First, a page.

Asynchronous and Synchronous Communications’ Effect on User Engagement in Prediction Games
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Fantasy sports, a medium that engrosses millions of players around the world, increases the player’s expertise and understanding about the domain of the sport. Prediction games, based on the gameplay model of fantasy sports, combine archival data and near real-time data to motivate interaction with domain-specific datasets, thereby providing rich learning opportunities. These games have the potential to engage learners in an exceptional way and provide new learning techniques. Past research suggests that communication leads to greater commitment and fuels user-engagement in games. By engagement, we mean players’ active participation and involvement with the activities in the game. Consequently, this increases the probability of learning about the domain and data sets embedded into the game in the context of prediction games. However, empirical evidence is sparse regarding the influence of communication in prediction games. This thesis investigates asynchronous and synchronous communication and their influence on player commitment: Forums, Direct Messages (DM), and Message Boards form the asynchronous mode of interaction, and chat/instant message (IM) system are the synchronous mode. A comparative analysis of their use in a prototype prediction game provides insights into the relationships between the different modes of communication and player engagement. Although previous work suggests that social interaction is valuable in increasing commitment and promoting peer learning, little is known about the relative value of different modes of communication. Thus, this research specifically focuses on the influence of different modes of communication in prediction games. We have conducted a user-study to explore the effect of communication in prediction games. The results indicate that asynchronous communication, particularly in the forum, most effectively engages players. The evaluation also provides insight for improving the game and useful suggestions regarding the design of the communication system. To summarize, overall activity, interaction and player participation increased during the presence of asynchronous communication. Future work could explore the potential for alternate results when players are well known to each other or when game activity is synchronized, as the results point to these constraints as having the greatest impact on the lack of use of synchronous communications in the prototype prediction game.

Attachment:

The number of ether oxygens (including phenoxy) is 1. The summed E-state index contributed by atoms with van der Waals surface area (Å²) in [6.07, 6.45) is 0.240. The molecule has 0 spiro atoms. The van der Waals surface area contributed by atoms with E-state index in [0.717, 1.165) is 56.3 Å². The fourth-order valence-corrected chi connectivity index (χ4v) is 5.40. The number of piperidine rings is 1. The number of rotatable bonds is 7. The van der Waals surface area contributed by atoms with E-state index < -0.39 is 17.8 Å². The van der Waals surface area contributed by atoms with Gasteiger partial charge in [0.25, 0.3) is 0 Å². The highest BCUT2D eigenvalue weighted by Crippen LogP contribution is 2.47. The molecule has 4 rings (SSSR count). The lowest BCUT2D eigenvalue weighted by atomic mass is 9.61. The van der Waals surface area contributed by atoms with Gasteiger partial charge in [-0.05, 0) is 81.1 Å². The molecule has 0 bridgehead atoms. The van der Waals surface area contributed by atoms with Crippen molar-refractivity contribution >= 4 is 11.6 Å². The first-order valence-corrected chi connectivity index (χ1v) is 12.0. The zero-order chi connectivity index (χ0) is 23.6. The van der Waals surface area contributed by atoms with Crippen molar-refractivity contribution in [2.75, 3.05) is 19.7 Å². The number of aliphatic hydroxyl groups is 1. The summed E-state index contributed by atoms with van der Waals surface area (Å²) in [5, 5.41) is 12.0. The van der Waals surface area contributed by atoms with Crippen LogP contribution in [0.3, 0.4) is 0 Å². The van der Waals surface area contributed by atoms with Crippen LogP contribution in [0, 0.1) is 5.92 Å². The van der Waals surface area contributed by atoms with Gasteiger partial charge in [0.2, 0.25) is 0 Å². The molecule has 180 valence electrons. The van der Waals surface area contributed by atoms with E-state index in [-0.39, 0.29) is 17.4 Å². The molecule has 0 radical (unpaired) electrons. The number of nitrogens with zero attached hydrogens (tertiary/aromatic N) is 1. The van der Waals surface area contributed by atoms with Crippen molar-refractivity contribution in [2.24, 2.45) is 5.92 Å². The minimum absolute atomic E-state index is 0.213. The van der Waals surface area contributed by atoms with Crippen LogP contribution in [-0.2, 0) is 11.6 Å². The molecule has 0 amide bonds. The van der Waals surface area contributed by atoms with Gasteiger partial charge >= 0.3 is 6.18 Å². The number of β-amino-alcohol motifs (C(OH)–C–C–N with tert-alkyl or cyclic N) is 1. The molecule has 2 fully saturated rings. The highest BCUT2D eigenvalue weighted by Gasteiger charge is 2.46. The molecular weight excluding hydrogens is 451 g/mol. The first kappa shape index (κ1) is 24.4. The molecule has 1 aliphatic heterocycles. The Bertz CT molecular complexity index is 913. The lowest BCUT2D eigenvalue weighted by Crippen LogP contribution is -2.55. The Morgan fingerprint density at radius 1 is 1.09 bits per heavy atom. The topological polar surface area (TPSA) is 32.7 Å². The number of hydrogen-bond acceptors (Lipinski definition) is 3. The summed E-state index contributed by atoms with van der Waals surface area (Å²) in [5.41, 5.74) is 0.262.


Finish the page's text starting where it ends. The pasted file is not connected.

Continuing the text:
Junnutula, Meghanath Reddy (2015). Asynchronous and Synchronous Communications’ Effect on User Engagement in Prediction Games. Master's thesis, Texas A & M University. Available electronically from